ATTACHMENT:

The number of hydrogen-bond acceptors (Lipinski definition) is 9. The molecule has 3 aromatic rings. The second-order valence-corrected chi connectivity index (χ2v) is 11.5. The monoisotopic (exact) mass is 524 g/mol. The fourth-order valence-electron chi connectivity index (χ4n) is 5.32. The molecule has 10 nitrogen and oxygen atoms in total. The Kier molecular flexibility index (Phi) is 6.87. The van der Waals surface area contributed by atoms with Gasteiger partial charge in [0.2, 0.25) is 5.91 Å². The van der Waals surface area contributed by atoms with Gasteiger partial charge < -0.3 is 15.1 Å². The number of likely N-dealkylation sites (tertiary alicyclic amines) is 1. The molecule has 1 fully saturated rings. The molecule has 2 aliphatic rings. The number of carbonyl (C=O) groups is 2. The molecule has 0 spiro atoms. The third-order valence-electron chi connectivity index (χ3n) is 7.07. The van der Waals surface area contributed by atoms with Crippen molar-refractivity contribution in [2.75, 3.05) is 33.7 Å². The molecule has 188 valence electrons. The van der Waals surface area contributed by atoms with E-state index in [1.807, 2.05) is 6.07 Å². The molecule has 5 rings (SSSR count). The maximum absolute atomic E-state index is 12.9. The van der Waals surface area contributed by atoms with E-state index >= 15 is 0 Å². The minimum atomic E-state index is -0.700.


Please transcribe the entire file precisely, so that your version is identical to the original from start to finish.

The number of hydrogen-bond acceptors (Lipinski definition) is 9. The molecule has 3 aromatic rings. The second-order valence-corrected chi connectivity index (χ2v) is 11.5. The monoisotopic (exact) mass is 524 g/mol. The fourth-order valence-electron chi connectivity index (χ4n) is 5.32. The molecule has 10 nitrogen and oxygen atoms in total. The Kier molecular flexibility index (Phi) is 6.87. The van der Waals surface area contributed by atoms with Gasteiger partial charge in [0.2, 0.25) is 5.91 Å². The van der Waals surface area contributed by atoms with Gasteiger partial charge < -0.3 is 15.1 Å². The number of likely N-dealkylation sites (tertiary alicyclic amines) is 1. The molecule has 1 fully saturated rings. The molecule has 2 aliphatic rings. The number of carbonyl (C=O) groups is 2. The molecule has 0 spiro atoms. The third-order valence-electron chi connectivity index (χ3n) is 7.07. The van der Waals surface area contributed by atoms with Crippen molar-refractivity contribution in [2.75, 3.05) is 33.7 Å². The molecule has 188 valence electrons. The van der Waals surface area contributed by atoms with E-state index in [1.807, 2.05) is 6.07 Å². The molecule has 5 rings (SSSR count). The maximum absolute atomic E-state index is 12.9. The van der Waals surface area contributed by atoms with E-state index >= 15 is 0 Å². The minimum atomic E-state index is -0.700.